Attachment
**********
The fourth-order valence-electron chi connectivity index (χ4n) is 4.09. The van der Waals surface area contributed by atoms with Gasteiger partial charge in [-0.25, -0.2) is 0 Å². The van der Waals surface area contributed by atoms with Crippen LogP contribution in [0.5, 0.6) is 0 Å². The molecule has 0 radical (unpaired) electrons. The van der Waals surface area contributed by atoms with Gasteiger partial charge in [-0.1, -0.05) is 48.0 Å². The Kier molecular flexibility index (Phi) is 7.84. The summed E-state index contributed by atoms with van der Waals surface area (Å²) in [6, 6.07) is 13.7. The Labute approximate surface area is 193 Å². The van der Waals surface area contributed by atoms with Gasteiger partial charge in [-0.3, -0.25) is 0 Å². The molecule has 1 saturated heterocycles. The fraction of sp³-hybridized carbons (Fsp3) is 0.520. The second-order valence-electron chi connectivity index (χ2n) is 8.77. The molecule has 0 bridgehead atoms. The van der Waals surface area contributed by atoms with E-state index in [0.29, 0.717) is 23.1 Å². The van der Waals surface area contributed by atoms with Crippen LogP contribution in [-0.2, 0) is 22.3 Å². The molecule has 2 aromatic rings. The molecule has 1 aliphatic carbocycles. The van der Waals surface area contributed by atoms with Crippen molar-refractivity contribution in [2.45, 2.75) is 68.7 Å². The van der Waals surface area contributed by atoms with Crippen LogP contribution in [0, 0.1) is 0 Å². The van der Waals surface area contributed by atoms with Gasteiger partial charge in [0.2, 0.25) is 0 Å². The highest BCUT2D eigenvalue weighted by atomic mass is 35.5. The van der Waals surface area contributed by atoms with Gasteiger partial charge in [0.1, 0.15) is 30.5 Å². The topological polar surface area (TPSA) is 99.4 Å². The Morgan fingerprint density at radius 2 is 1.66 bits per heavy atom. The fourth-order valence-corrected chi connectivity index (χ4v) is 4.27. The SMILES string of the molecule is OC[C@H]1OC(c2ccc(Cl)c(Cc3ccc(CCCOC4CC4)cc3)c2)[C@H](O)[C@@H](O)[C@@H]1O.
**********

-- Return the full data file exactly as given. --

The fourth-order valence-electron chi connectivity index (χ4n) is 4.09. The van der Waals surface area contributed by atoms with Gasteiger partial charge in [-0.25, -0.2) is 0 Å². The van der Waals surface area contributed by atoms with Crippen LogP contribution in [0.5, 0.6) is 0 Å². The molecule has 0 radical (unpaired) electrons. The van der Waals surface area contributed by atoms with Gasteiger partial charge in [-0.1, -0.05) is 48.0 Å². The Kier molecular flexibility index (Phi) is 7.84. The summed E-state index contributed by atoms with van der Waals surface area (Å²) in [6, 6.07) is 13.7. The Labute approximate surface area is 193 Å². The van der Waals surface area contributed by atoms with Gasteiger partial charge in [-0.3, -0.25) is 0 Å². The molecule has 1 saturated heterocycles. The fraction of sp³-hybridized carbons (Fsp3) is 0.520. The second-order valence-electron chi connectivity index (χ2n) is 8.77. The molecule has 0 bridgehead atoms. The van der Waals surface area contributed by atoms with E-state index in [0.29, 0.717) is 23.1 Å². The van der Waals surface area contributed by atoms with Crippen LogP contribution in [-0.2, 0) is 22.3 Å². The molecule has 2 aromatic rings. The molecule has 1 aliphatic carbocycles. The van der Waals surface area contributed by atoms with Crippen molar-refractivity contribution in [2.45, 2.75) is 68.7 Å². The van der Waals surface area contributed by atoms with Crippen LogP contribution in [0, 0.1) is 0 Å². The van der Waals surface area contributed by atoms with Gasteiger partial charge in [0.2, 0.25) is 0 Å². The highest BCUT2D eigenvalue weighted by atomic mass is 35.5. The van der Waals surface area contributed by atoms with Gasteiger partial charge in [0.1, 0.15) is 30.5 Å². The topological polar surface area (TPSA) is 99.4 Å². The Morgan fingerprint density at radius 2 is 1.66 bits per heavy atom. The fourth-order valence-corrected chi connectivity index (χ4v) is 4.27. The SMILES string of the molecule is OC[C@H]1OC(c2ccc(Cl)c(Cc3ccc(CCCOC4CC4)cc3)c2)[C@H](O)[C@@H](O)[C@@H]1O.